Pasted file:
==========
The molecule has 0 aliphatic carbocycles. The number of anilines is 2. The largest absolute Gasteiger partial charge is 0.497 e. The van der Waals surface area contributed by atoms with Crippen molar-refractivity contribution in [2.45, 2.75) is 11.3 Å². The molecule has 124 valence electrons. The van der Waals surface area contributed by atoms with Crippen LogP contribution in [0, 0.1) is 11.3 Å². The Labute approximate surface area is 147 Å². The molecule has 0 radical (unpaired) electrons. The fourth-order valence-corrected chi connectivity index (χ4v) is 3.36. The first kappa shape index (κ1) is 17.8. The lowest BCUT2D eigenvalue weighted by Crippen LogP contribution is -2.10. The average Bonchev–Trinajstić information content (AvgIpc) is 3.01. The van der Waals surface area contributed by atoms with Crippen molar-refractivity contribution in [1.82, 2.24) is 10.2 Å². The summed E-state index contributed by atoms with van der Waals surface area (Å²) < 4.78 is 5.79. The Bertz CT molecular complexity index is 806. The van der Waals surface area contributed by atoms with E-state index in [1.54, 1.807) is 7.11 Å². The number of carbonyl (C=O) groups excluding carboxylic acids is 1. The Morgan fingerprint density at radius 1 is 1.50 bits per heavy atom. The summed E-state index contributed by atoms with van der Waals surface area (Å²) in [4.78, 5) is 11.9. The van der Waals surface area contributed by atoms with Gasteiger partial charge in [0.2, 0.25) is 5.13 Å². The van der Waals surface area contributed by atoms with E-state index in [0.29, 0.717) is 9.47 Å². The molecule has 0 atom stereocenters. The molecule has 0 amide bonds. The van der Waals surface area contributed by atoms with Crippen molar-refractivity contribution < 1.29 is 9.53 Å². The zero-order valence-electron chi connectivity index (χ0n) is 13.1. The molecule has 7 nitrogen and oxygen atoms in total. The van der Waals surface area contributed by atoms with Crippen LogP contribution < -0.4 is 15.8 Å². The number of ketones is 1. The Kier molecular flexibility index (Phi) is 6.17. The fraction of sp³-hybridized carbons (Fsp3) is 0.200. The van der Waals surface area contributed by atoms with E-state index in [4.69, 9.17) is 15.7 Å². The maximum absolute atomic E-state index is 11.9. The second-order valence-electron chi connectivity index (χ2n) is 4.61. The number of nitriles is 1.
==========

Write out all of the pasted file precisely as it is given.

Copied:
The molecule has 0 aliphatic carbocycles. The number of anilines is 2. The largest absolute Gasteiger partial charge is 0.497 e. The van der Waals surface area contributed by atoms with Crippen molar-refractivity contribution in [2.45, 2.75) is 11.3 Å². The molecule has 124 valence electrons. The van der Waals surface area contributed by atoms with Crippen LogP contribution in [0, 0.1) is 11.3 Å². The Labute approximate surface area is 147 Å². The molecule has 0 radical (unpaired) electrons. The fourth-order valence-corrected chi connectivity index (χ4v) is 3.36. The first kappa shape index (κ1) is 17.8. The lowest BCUT2D eigenvalue weighted by Crippen LogP contribution is -2.10. The average Bonchev–Trinajstić information content (AvgIpc) is 3.01. The van der Waals surface area contributed by atoms with Crippen molar-refractivity contribution in [1.82, 2.24) is 10.2 Å². The summed E-state index contributed by atoms with van der Waals surface area (Å²) < 4.78 is 5.79. The Bertz CT molecular complexity index is 806. The van der Waals surface area contributed by atoms with E-state index in [1.54, 1.807) is 7.11 Å². The number of carbonyl (C=O) groups excluding carboxylic acids is 1. The Morgan fingerprint density at radius 1 is 1.50 bits per heavy atom. The summed E-state index contributed by atoms with van der Waals surface area (Å²) in [4.78, 5) is 11.9. The van der Waals surface area contributed by atoms with Gasteiger partial charge in [0.2, 0.25) is 5.13 Å². The van der Waals surface area contributed by atoms with E-state index in [0.29, 0.717) is 9.47 Å². The molecule has 0 atom stereocenters. The molecule has 0 amide bonds. The van der Waals surface area contributed by atoms with Crippen molar-refractivity contribution < 1.29 is 9.53 Å². The zero-order valence-electron chi connectivity index (χ0n) is 13.1. The molecule has 7 nitrogen and oxygen atoms in total. The van der Waals surface area contributed by atoms with Crippen LogP contribution < -0.4 is 15.8 Å². The number of ketones is 1. The Kier molecular flexibility index (Phi) is 6.17. The fraction of sp³-hybridized carbons (Fsp3) is 0.200. The van der Waals surface area contributed by atoms with E-state index in [4.69, 9.17) is 15.7 Å². The maximum absolute atomic E-state index is 11.9. The second-order valence-electron chi connectivity index (χ2n) is 4.61. The number of nitriles is 1.